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[Letter to Editor] Redefining DMZ as contact zone of hope

On cold winter evenings, I watched drama series “Crash Landing on You.” Although this romance drama has been assessed by some critics as a pure fantasy, it has achieved great success by vividly featuring a North Korean village and depicting its people as friendly and no different from South Korean. Besides these aspects, it seems to me that the other key factor behind this TV drama’s success is South Koreans’ curiosity and interest in North Korea, despite the recent deadlock in inter-Korean relations.

The main setting of the drama is North Korea. However, the DMZ between North and South Korea also plays a significant role in the plot. This drama depicts the DMZ in several scenes and features it in a different light, portraying the world’s most heavily armed border as a border that can be crossed: Yun Se-ri (played by Son Ye-Jin) was paragliding over the DMZ and “accidentally” crash-landed in North Korea. She crossed the heavily militarized border on foot to get back home while remaining undetected. Additionally, Ri Jeong-hyeok, her boyfriend and a North Korean Army officer, was captured by South Korean authorities and sent through the DMZ back to North Korea. These individual desires to cross the border make a hilarious caricature of the austere DMZ, making a political and militarized border into contact zones of hope where various cultures and values communicate, converge, coexist and collide with each other.

With recent progress in globalization, different cultures and values are infinitely crossing borders and expanding beyond all boundaries of culture, ethnicity and religion. There is still a strong tendency to define a border simply as the opposite of a center or as the sharp edge of sovereignty in the modern era of nation-states. The creation of various social symbols, such as monuments, films and public holidays, has powered a collective memory, establishing the sanctity and invariability of borders into the people’s minds.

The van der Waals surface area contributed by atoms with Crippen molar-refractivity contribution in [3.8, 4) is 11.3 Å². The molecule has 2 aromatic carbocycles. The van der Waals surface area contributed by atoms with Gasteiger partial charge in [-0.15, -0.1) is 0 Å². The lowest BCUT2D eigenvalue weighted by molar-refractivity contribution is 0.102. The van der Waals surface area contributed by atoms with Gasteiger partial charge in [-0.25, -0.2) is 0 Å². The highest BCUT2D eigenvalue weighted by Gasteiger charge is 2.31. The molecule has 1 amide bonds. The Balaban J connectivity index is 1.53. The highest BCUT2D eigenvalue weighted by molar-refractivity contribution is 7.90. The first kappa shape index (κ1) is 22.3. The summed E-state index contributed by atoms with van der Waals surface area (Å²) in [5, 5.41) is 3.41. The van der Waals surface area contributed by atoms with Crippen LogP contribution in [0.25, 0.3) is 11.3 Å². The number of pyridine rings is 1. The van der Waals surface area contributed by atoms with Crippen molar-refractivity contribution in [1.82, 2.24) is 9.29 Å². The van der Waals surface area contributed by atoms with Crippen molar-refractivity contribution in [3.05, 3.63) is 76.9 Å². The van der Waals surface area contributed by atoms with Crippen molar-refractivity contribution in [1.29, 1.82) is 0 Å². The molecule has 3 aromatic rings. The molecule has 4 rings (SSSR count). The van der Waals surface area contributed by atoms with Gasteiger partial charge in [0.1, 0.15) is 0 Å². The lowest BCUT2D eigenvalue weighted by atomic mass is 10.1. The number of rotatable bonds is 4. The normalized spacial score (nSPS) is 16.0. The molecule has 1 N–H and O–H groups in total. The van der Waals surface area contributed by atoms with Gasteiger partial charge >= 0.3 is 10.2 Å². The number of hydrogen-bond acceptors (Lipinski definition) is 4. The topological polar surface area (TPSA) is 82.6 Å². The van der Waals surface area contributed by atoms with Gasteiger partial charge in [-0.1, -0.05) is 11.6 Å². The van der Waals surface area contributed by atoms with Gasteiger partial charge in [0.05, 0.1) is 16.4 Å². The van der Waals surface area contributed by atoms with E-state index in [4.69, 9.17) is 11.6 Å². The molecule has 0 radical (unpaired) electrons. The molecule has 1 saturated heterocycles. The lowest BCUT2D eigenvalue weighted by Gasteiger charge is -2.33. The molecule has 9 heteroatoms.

At the base of this fixed interpretation lies the ideology of modern nationalism, which has built a barrier between those identified as belonging to a nation and those outside of that identity -- “us” against the “other.” In other words, borders viewed through the lens of nationalism reinforce enmity and confrontation. However, the reality of borders, which are revealed when looking at history from a wide angle, is a dynamic place where various cultures and values coexist, creating a space with a rich history of reconciliation and coexistence.

“Crash Landing on You” provides us an opportunity to think of reshaping the barrier of the DMZ into contact zones, realizing the dream of reconciliation and coexistence. It additionally reflects the historical accounts of border crossings and how individuals and groups cross borders on grounds of political belief, religion or love. Overall, it helps to boost our imagination in redefining borders as potential integrated contact zones.


From, Cha Yong-ku
Professor of the department of history and director of HK+ RCCZ research center, Chung-Ang University.
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